It’s like decorating your house for the holidays. You may have a certain design in mind. Maybe you have a traditional look you stick to every year. If your spouse or your kid comes home with a giant, inflatable Santa Claus in a military helicopter that they want on the lawn, you have a decision to make. Are you going to say no and suggest an alternative that aligns more with your goal or are you going to let your plan get run over?
Sales has a job to do. It is to make sure their clients’ messages are heard and to make money for the station. Both can be accomplished without sacrificing your show’s quality.
If a seller comes to you and says he wants his client to come in for five minutes and talk about now being the time to book an appointment to have your garage floors redone, you have to speak up. You have an obligation to make sure that the seller knows that even five minutes of that will hurt the show and have listeners diving for the preset buttons on their car stereo. That isn’t good for the station or his client.
Instead, offer to work with the seller and the client to come up with a piece of content that the client can put his name on and a 20-second ad read behind. Will the audience stick around to listen to some dude named Jerry talk about garage floors or will more people listen to you talk about the NFL playoff picture in a creative way and then still be there to hear Jerry’s message about garage floors? The answer seems obvious.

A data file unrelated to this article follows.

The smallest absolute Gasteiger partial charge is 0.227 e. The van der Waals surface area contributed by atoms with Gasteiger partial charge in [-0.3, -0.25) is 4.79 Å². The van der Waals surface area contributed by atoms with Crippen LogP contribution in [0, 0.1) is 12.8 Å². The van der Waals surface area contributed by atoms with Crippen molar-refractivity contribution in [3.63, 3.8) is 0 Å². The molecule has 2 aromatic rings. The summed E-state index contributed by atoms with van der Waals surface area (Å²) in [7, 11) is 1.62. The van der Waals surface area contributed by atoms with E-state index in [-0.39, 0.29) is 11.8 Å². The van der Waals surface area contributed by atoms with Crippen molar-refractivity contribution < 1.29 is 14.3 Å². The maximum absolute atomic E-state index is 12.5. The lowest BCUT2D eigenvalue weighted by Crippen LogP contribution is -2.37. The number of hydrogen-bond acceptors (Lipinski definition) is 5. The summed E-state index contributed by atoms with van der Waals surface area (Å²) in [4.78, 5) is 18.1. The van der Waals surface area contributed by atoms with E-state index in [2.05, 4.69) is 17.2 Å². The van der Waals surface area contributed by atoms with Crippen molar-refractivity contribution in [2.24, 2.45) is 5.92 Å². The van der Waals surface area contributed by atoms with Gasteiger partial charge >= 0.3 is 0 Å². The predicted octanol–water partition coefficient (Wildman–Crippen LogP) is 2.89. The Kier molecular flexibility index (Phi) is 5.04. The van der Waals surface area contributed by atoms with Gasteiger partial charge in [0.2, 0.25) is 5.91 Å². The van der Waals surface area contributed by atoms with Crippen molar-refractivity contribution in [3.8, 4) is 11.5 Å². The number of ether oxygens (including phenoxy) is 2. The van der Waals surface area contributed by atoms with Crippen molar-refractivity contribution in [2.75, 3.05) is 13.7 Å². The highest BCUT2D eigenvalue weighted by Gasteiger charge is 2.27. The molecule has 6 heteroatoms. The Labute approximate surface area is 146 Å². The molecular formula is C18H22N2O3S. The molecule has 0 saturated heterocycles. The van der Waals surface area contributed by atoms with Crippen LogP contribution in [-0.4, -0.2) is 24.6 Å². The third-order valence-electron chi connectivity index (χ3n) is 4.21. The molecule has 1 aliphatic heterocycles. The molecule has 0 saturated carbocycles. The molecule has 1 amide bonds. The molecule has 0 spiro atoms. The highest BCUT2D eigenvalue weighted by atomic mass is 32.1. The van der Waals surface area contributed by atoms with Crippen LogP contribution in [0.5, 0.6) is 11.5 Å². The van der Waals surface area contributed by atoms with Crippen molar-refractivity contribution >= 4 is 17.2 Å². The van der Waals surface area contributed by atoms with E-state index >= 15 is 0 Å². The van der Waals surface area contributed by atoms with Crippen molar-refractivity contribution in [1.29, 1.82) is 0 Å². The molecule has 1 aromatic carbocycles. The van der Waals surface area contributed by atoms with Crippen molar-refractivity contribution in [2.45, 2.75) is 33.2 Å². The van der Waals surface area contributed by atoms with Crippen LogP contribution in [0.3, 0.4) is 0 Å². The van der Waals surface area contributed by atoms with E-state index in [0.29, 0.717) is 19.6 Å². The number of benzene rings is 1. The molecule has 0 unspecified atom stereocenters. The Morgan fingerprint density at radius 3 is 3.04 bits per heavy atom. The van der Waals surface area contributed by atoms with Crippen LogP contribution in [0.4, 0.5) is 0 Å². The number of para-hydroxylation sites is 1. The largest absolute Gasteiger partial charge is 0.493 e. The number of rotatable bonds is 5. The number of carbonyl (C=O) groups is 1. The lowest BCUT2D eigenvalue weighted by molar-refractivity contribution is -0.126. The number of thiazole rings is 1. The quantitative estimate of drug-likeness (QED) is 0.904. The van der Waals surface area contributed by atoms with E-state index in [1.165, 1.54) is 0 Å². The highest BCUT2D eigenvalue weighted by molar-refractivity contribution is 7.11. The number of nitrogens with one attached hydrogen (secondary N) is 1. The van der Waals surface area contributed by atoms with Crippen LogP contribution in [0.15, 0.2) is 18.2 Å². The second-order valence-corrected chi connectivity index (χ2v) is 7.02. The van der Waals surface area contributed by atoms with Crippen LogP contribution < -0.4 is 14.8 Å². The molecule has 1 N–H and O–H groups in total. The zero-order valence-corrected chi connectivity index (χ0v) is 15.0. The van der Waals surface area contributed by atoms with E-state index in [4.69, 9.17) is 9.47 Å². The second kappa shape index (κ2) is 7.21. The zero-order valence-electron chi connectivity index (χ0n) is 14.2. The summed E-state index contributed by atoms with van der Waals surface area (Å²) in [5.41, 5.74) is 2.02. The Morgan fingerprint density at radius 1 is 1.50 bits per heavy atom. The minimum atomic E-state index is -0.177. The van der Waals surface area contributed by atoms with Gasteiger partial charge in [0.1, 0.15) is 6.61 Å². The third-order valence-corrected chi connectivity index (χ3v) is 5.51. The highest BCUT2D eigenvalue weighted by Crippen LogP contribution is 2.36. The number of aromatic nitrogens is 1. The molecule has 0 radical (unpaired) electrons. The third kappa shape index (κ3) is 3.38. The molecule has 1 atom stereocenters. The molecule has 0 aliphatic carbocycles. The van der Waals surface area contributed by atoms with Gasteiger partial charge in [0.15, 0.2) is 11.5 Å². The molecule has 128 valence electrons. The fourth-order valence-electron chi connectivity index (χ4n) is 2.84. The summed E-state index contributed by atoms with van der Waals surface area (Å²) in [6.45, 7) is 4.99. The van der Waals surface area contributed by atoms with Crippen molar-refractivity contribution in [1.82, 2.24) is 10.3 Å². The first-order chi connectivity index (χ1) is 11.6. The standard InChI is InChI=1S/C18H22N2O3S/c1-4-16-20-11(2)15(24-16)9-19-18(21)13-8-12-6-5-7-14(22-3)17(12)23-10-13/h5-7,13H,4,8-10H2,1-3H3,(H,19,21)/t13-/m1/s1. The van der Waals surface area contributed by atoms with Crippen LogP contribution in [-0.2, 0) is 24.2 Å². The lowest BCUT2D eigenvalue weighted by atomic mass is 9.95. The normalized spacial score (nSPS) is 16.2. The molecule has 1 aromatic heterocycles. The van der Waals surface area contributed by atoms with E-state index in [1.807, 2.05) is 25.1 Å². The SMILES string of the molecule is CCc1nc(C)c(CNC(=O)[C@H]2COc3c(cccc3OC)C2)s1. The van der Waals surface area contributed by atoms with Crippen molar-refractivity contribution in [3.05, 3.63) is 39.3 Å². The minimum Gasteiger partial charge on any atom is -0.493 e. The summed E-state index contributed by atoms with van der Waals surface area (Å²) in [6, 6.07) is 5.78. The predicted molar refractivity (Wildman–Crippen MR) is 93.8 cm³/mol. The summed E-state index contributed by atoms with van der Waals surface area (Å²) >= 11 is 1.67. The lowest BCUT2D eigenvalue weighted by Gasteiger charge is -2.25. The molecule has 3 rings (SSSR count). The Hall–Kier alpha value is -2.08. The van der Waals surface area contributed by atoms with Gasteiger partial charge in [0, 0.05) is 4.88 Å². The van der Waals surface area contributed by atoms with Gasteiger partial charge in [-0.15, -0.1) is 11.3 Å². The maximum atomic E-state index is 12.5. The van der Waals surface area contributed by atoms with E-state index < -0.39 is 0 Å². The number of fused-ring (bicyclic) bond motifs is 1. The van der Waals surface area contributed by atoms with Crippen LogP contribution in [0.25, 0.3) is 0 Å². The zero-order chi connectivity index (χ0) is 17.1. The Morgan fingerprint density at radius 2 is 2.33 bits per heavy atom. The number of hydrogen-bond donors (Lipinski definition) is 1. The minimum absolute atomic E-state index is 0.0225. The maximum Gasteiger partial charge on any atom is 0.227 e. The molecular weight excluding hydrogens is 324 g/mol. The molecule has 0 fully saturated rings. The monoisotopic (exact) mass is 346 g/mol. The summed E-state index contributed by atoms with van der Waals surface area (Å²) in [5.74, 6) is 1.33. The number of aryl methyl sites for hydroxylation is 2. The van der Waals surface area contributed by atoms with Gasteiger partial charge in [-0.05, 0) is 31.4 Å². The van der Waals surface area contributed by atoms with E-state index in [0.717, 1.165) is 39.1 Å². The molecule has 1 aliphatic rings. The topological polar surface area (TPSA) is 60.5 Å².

A lot has to be accomplished in the lead-up to Christmas. So much of it happens in the background without much recognition. If the background work wasn’t done though, the problems would be right out on the front lawn for everyone to see.
“Gatekeeper” is a term I really hate. It implies that someone is telling others what they are and are not allowed to enjoy. It is a necessary term though to properly describe what it is that a great producer and a great Carl Christmas do.
We don’t shut people out from being able to enjoy or be a part of what it is we are creating. We set or are handed down expectations and we block anything that can get in the way of achieving them. Sometimes, that is more thankless work than it should be. It is necessary though.
As my home’s self-appointed Carl Christmas and a former producer, let me give my countrymen the thanks others forget. We are the ones that make it possible for everyone else to be mindless. Wear it as a badge of honor. We may not get the kind of recognition we deserve everyday, but when plans go off without a hitch, we are usually the first to be recognized for making it happen.